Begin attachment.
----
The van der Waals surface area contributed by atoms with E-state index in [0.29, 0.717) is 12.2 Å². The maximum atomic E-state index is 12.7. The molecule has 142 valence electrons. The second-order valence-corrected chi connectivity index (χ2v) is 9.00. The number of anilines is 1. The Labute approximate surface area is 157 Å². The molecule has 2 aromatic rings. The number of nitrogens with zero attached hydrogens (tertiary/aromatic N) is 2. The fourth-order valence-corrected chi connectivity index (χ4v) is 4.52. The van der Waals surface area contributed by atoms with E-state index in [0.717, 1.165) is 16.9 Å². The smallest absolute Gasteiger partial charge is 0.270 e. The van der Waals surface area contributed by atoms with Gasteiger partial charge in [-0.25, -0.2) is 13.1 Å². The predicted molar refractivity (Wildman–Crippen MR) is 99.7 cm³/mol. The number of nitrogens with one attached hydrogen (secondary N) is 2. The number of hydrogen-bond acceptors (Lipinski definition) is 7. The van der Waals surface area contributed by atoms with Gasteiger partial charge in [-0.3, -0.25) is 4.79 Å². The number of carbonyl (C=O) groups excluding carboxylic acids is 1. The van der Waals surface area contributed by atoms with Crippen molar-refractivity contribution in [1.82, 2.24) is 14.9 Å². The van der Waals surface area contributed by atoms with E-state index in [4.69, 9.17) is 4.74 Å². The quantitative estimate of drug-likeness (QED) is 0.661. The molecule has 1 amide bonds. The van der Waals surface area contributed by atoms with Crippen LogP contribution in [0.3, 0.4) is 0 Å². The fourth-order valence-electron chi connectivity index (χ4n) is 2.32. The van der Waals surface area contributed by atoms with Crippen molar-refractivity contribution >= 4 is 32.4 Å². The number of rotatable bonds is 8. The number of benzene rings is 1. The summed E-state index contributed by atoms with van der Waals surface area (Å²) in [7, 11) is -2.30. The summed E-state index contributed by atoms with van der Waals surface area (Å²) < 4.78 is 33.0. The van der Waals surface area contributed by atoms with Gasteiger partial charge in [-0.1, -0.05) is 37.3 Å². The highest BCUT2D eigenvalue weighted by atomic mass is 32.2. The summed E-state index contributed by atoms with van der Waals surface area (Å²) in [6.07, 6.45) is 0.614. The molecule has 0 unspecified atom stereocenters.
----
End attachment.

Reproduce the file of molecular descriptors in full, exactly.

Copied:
The van der Waals surface area contributed by atoms with E-state index in [0.29, 0.717) is 12.2 Å². The maximum atomic E-state index is 12.7. The molecule has 142 valence electrons. The second-order valence-corrected chi connectivity index (χ2v) is 9.00. The number of anilines is 1. The Labute approximate surface area is 157 Å². The molecule has 2 aromatic rings. The number of nitrogens with zero attached hydrogens (tertiary/aromatic N) is 2. The fourth-order valence-corrected chi connectivity index (χ4v) is 4.52. The van der Waals surface area contributed by atoms with E-state index in [0.717, 1.165) is 16.9 Å². The smallest absolute Gasteiger partial charge is 0.270 e. The van der Waals surface area contributed by atoms with Gasteiger partial charge in [-0.25, -0.2) is 13.1 Å². The predicted molar refractivity (Wildman–Crippen MR) is 99.7 cm³/mol. The number of nitrogens with one attached hydrogen (secondary N) is 2. The number of hydrogen-bond acceptors (Lipinski definition) is 7. The van der Waals surface area contributed by atoms with Gasteiger partial charge in [-0.3, -0.25) is 4.79 Å². The number of carbonyl (C=O) groups excluding carboxylic acids is 1. The van der Waals surface area contributed by atoms with Crippen molar-refractivity contribution in [1.82, 2.24) is 14.9 Å². The van der Waals surface area contributed by atoms with E-state index in [4.69, 9.17) is 4.74 Å². The quantitative estimate of drug-likeness (QED) is 0.661. The molecule has 1 amide bonds. The van der Waals surface area contributed by atoms with Crippen LogP contribution in [0.3, 0.4) is 0 Å². The fourth-order valence-electron chi connectivity index (χ4n) is 2.32. The van der Waals surface area contributed by atoms with Crippen molar-refractivity contribution >= 4 is 32.4 Å². The number of rotatable bonds is 8. The number of benzene rings is 1. The summed E-state index contributed by atoms with van der Waals surface area (Å²) in [7, 11) is -2.30. The summed E-state index contributed by atoms with van der Waals surface area (Å²) < 4.78 is 33.0. The van der Waals surface area contributed by atoms with Gasteiger partial charge in [-0.1, -0.05) is 37.3 Å². The highest BCUT2D eigenvalue weighted by atomic mass is 32.2. The summed E-state index contributed by atoms with van der Waals surface area (Å²) in [6.07, 6.45) is 0.614. The molecule has 0 unspecified atom stereocenters.